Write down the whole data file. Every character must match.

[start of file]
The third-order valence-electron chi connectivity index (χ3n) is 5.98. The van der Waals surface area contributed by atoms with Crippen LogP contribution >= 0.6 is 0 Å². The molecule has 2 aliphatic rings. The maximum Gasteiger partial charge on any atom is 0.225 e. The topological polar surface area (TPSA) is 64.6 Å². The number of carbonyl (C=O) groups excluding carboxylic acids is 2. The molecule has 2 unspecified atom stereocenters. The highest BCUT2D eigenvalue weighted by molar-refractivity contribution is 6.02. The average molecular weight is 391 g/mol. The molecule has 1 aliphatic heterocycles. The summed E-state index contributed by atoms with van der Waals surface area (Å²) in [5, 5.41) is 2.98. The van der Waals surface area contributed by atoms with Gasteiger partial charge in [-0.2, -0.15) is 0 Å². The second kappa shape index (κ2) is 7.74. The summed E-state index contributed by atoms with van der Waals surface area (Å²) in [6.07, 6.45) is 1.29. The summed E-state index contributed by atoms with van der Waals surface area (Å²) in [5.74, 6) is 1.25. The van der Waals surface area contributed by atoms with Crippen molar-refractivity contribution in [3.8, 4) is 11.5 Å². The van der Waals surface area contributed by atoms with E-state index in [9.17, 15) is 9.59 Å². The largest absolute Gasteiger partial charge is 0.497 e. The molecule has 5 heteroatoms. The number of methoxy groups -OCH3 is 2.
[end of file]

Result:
The third-order valence-electron chi connectivity index (χ3n) is 5.98. The van der Waals surface area contributed by atoms with Crippen LogP contribution >= 0.6 is 0 Å². The molecule has 2 aliphatic rings. The maximum Gasteiger partial charge on any atom is 0.225 e. The topological polar surface area (TPSA) is 64.6 Å². The number of carbonyl (C=O) groups excluding carboxylic acids is 2. The molecule has 2 unspecified atom stereocenters. The highest BCUT2D eigenvalue weighted by molar-refractivity contribution is 6.02. The average molecular weight is 391 g/mol. The molecule has 1 aliphatic heterocycles. The summed E-state index contributed by atoms with van der Waals surface area (Å²) in [5, 5.41) is 2.98. The van der Waals surface area contributed by atoms with Gasteiger partial charge in [-0.2, -0.15) is 0 Å². The second kappa shape index (κ2) is 7.74. The summed E-state index contributed by atoms with van der Waals surface area (Å²) in [6.07, 6.45) is 1.29. The summed E-state index contributed by atoms with van der Waals surface area (Å²) in [5.74, 6) is 1.25. The van der Waals surface area contributed by atoms with Crippen molar-refractivity contribution in [3.8, 4) is 11.5 Å². The van der Waals surface area contributed by atoms with E-state index in [9.17, 15) is 9.59 Å². The largest absolute Gasteiger partial charge is 0.497 e. The molecule has 5 heteroatoms. The number of methoxy groups -OCH3 is 2.